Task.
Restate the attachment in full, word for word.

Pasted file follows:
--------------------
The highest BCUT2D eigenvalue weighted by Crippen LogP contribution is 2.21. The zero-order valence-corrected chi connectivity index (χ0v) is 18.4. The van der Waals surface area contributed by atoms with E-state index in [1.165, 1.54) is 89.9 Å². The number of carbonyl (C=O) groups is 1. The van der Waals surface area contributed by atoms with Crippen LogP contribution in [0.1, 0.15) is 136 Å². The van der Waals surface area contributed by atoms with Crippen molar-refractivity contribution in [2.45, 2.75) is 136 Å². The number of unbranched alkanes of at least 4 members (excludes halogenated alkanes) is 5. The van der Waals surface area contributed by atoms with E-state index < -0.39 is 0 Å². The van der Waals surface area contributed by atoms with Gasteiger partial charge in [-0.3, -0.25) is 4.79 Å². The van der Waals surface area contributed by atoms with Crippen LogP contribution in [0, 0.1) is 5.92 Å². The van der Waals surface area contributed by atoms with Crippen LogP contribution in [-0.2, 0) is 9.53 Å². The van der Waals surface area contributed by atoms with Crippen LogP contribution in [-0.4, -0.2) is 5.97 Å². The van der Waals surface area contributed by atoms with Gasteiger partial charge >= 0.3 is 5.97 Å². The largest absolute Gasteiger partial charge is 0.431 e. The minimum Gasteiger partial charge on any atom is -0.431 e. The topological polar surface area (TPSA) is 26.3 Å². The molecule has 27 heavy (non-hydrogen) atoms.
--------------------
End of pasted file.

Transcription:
The highest BCUT2D eigenvalue weighted by Crippen LogP contribution is 2.21. The zero-order valence-corrected chi connectivity index (χ0v) is 18.4. The van der Waals surface area contributed by atoms with E-state index in [1.165, 1.54) is 89.9 Å². The number of carbonyl (C=O) groups is 1. The van der Waals surface area contributed by atoms with Crippen LogP contribution in [0.1, 0.15) is 136 Å². The van der Waals surface area contributed by atoms with Crippen molar-refractivity contribution in [2.45, 2.75) is 136 Å². The number of unbranched alkanes of at least 4 members (excludes halogenated alkanes) is 5. The van der Waals surface area contributed by atoms with E-state index < -0.39 is 0 Å². The van der Waals surface area contributed by atoms with Gasteiger partial charge in [-0.3, -0.25) is 4.79 Å². The van der Waals surface area contributed by atoms with Crippen LogP contribution in [0, 0.1) is 5.92 Å². The van der Waals surface area contributed by atoms with Crippen LogP contribution in [-0.2, 0) is 9.53 Å². The van der Waals surface area contributed by atoms with Crippen LogP contribution in [-0.4, -0.2) is 5.97 Å². The van der Waals surface area contributed by atoms with Gasteiger partial charge >= 0.3 is 5.97 Å². The largest absolute Gasteiger partial charge is 0.431 e. The minimum Gasteiger partial charge on any atom is -0.431 e. The topological polar surface area (TPSA) is 26.3 Å². The molecule has 27 heavy (non-hydrogen) atoms.